Raising Awareness About Depression Among Latinos

Living with depression in a Latino household usually goes something like this. Your mom, having the motherly instinct that she has, notices that something is wrong, and asks, “¿Qué tienes?” What’s wrong? You answer, “nada,” nothing. And your mom immediately calls you crazy for having no explanation for your visible sadness, hopelessness, and irritable mood.


This reaction is more prevalent than you would think. Depression and other mental disorders carry shame in Latino communities. While Latina women have the highest rate of clinical depression; words like depression and mental disorder are often unspoken in our community.


Accepting that depression is a mental disorder is only part of the battle, seeking treatment can be the toughest part.  The stigma that mental disorders carry affects the decision of seeking treatment. The American Psychiatric Association in a 2014 study found that 36 percent of Hispanics with depression received care, versus 60 percent of whites.


Image Source: https://www.flickr.com/photos/jronaldlee/4536612994


Many of the obstacles that Latinos who suffer from depression face, derive from the differences in cultural views when it comes to health and how health-related issues are treated. More often than not, mental disorders are not even considered a health issue, but an issue that you have control over and that you can stop at any time. Calling someone“loca,” crazy for having no distinguishable reason for his or her current emotional state only attaches a greater stigma to the problem.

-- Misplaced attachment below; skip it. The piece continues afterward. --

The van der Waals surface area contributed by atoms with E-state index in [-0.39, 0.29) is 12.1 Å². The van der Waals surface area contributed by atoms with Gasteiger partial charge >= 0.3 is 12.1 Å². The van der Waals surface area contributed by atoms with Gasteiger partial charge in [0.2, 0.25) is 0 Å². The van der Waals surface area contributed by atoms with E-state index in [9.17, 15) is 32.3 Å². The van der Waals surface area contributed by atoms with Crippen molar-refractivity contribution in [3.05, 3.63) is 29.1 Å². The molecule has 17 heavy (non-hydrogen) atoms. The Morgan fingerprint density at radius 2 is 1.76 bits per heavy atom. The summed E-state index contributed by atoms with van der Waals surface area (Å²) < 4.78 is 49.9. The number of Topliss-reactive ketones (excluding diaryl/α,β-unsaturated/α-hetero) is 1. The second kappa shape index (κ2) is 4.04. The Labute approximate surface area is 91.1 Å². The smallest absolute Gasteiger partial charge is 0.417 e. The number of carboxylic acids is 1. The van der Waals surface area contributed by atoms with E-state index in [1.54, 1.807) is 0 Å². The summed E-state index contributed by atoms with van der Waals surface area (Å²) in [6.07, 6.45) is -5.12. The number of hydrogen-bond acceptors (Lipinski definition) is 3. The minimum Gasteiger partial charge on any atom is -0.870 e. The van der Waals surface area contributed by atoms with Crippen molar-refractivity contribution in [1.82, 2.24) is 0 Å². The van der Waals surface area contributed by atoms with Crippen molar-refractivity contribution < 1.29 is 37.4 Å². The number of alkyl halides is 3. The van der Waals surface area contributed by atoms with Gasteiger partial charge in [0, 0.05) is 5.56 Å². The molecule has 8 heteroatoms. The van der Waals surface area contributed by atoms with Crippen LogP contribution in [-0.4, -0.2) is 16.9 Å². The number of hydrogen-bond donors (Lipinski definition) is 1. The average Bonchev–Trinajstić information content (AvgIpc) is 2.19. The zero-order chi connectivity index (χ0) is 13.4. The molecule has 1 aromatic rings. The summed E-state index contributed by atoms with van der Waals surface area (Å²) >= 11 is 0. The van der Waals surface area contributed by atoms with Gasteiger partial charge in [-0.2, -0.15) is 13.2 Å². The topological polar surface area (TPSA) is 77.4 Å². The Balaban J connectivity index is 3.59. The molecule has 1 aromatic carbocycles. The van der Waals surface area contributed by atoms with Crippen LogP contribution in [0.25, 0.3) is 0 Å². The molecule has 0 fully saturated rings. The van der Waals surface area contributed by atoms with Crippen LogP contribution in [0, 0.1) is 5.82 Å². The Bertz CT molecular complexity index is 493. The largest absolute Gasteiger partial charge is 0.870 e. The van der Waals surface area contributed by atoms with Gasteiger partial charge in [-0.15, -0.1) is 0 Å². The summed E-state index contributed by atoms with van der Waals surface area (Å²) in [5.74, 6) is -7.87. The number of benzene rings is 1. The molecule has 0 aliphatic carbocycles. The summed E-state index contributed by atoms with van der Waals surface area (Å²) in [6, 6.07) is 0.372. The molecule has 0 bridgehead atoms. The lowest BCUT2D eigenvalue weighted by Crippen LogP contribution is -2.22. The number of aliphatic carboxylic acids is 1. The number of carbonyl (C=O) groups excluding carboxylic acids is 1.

In reality, there is no single cause for major depression but a combination of psychological, biological, and environmental factors all contributing to the disorder. It has been established that major depression IS a biological, medical illness, and there is an increased risk for developing depression when there is a family history of the illness.


What does this mean for Latinos? Those who immigrate to a new country and have to adjust to a new culture live with great stress, a risk factor for depression. Other risk factors such as racial/ethnic discrimination, low-status and high-stress jobs, unemployment, ill health, large family sizes, divorces or separation and single parenthood, language barriers, and lack of acculturation can have an adverse effect on a person’s mental health.


In order to remove the stigma behind depression and mental disorders in the Latino community, we must raise awareness. Latinos have to be a part of the dialogue on dealing with depression. By having this dialogue, the stereotypes attached to the illness can be removed, making it easier on people to seek out treatment.


Raising awareness for mental disorders such as depression has been difficult. Recently, the hashtag #TheWorstPartOfDepressionIs started trending; creating a much-needed conversation about mental health issues that affect people cross-culturally.


Users shared some of the challenges of dealing with depression. Their stories shed light on the physical and mental toll that the disorder has on those affected.  Erika L. Sanchez shared one of the most common and inaccurate assumptions about depression, “#TheWorstPartOfDepressionIs that people think is a choice.”


Creating much-needed awareness about mental disorders such as depression starts with you. Click on the hashtag, educate yourself about depression, be more understanding, and learn how you can help when someone you know shows symptoms of depression.